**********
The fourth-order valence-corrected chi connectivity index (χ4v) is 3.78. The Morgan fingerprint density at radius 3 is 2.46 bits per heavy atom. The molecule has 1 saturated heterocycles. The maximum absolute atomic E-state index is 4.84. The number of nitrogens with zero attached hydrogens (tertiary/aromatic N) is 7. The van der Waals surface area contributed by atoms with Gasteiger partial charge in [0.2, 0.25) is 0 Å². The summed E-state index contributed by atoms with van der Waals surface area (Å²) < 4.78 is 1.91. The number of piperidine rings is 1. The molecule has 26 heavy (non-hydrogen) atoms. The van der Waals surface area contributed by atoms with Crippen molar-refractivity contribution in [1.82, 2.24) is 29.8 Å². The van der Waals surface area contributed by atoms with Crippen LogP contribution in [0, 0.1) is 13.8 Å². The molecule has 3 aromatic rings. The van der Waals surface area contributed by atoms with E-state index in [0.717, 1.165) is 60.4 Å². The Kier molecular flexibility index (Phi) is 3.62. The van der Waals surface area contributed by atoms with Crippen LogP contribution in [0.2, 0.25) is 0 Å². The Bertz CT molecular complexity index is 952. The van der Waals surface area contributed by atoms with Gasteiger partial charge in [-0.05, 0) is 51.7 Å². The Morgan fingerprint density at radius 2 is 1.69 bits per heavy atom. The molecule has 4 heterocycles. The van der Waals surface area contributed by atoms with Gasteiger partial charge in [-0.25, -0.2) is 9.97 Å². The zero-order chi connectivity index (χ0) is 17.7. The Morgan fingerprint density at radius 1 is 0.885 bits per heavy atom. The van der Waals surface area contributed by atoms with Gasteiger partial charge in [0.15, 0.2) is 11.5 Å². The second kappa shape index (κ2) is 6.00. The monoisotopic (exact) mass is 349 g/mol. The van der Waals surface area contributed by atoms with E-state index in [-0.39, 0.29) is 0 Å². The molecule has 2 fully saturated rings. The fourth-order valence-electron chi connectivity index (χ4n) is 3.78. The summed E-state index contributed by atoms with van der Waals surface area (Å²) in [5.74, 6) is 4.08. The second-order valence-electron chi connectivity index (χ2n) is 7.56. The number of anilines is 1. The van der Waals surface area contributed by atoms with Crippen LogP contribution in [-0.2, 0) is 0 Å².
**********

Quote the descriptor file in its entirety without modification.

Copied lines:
The fourth-order valence-corrected chi connectivity index (χ4v) is 3.78. The Morgan fingerprint density at radius 3 is 2.46 bits per heavy atom. The molecule has 1 saturated heterocycles. The maximum absolute atomic E-state index is 4.84. The number of nitrogens with zero attached hydrogens (tertiary/aromatic N) is 7. The van der Waals surface area contributed by atoms with Gasteiger partial charge in [0.2, 0.25) is 0 Å². The summed E-state index contributed by atoms with van der Waals surface area (Å²) < 4.78 is 1.91. The number of piperidine rings is 1. The molecule has 26 heavy (non-hydrogen) atoms. The van der Waals surface area contributed by atoms with Crippen molar-refractivity contribution in [1.82, 2.24) is 29.8 Å². The van der Waals surface area contributed by atoms with Crippen LogP contribution in [0, 0.1) is 13.8 Å². The molecule has 3 aromatic rings. The van der Waals surface area contributed by atoms with E-state index in [0.717, 1.165) is 60.4 Å². The Kier molecular flexibility index (Phi) is 3.62. The van der Waals surface area contributed by atoms with Crippen LogP contribution in [0.2, 0.25) is 0 Å². The Bertz CT molecular complexity index is 952. The van der Waals surface area contributed by atoms with Gasteiger partial charge in [-0.05, 0) is 51.7 Å². The Morgan fingerprint density at radius 2 is 1.69 bits per heavy atom. The molecule has 4 heterocycles. The van der Waals surface area contributed by atoms with Gasteiger partial charge in [-0.25, -0.2) is 9.97 Å². The zero-order chi connectivity index (χ0) is 17.7. The Morgan fingerprint density at radius 1 is 0.885 bits per heavy atom. The van der Waals surface area contributed by atoms with Gasteiger partial charge in [0.15, 0.2) is 11.5 Å². The second kappa shape index (κ2) is 6.00. The monoisotopic (exact) mass is 349 g/mol. The van der Waals surface area contributed by atoms with E-state index in [-0.39, 0.29) is 0 Å². The molecule has 2 fully saturated rings. The fourth-order valence-electron chi connectivity index (χ4n) is 3.78. The summed E-state index contributed by atoms with van der Waals surface area (Å²) in [5.74, 6) is 4.08. The second-order valence-electron chi connectivity index (χ2n) is 7.56. The number of anilines is 1. The van der Waals surface area contributed by atoms with Crippen LogP contribution in [-0.2, 0) is 0 Å².